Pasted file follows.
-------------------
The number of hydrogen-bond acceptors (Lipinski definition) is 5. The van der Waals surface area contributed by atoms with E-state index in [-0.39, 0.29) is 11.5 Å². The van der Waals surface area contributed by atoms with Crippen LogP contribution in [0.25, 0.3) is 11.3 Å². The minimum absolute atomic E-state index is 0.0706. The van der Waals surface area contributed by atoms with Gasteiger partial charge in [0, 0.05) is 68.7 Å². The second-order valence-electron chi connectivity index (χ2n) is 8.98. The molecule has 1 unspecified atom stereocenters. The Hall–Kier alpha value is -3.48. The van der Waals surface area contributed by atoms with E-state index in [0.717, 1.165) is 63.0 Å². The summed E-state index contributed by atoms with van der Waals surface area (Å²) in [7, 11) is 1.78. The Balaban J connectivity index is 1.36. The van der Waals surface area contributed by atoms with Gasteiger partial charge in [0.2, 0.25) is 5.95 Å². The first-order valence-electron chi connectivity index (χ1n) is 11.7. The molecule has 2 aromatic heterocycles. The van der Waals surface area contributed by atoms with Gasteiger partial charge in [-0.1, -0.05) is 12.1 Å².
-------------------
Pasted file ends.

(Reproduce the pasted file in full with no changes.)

The number of hydrogen-bond acceptors (Lipinski definition) is 5. The van der Waals surface area contributed by atoms with E-state index in [-0.39, 0.29) is 11.5 Å². The van der Waals surface area contributed by atoms with Crippen LogP contribution in [0.25, 0.3) is 11.3 Å². The minimum absolute atomic E-state index is 0.0706. The van der Waals surface area contributed by atoms with Gasteiger partial charge in [0, 0.05) is 68.7 Å². The second-order valence-electron chi connectivity index (χ2n) is 8.98. The molecule has 1 unspecified atom stereocenters. The Hall–Kier alpha value is -3.48. The van der Waals surface area contributed by atoms with E-state index in [0.717, 1.165) is 63.0 Å². The summed E-state index contributed by atoms with van der Waals surface area (Å²) in [7, 11) is 1.78. The Balaban J connectivity index is 1.36. The van der Waals surface area contributed by atoms with Gasteiger partial charge in [0.2, 0.25) is 5.95 Å². The first-order valence-electron chi connectivity index (χ1n) is 11.7. The molecule has 2 aromatic heterocycles. The van der Waals surface area contributed by atoms with Gasteiger partial charge in [-0.1, -0.05) is 12.1 Å².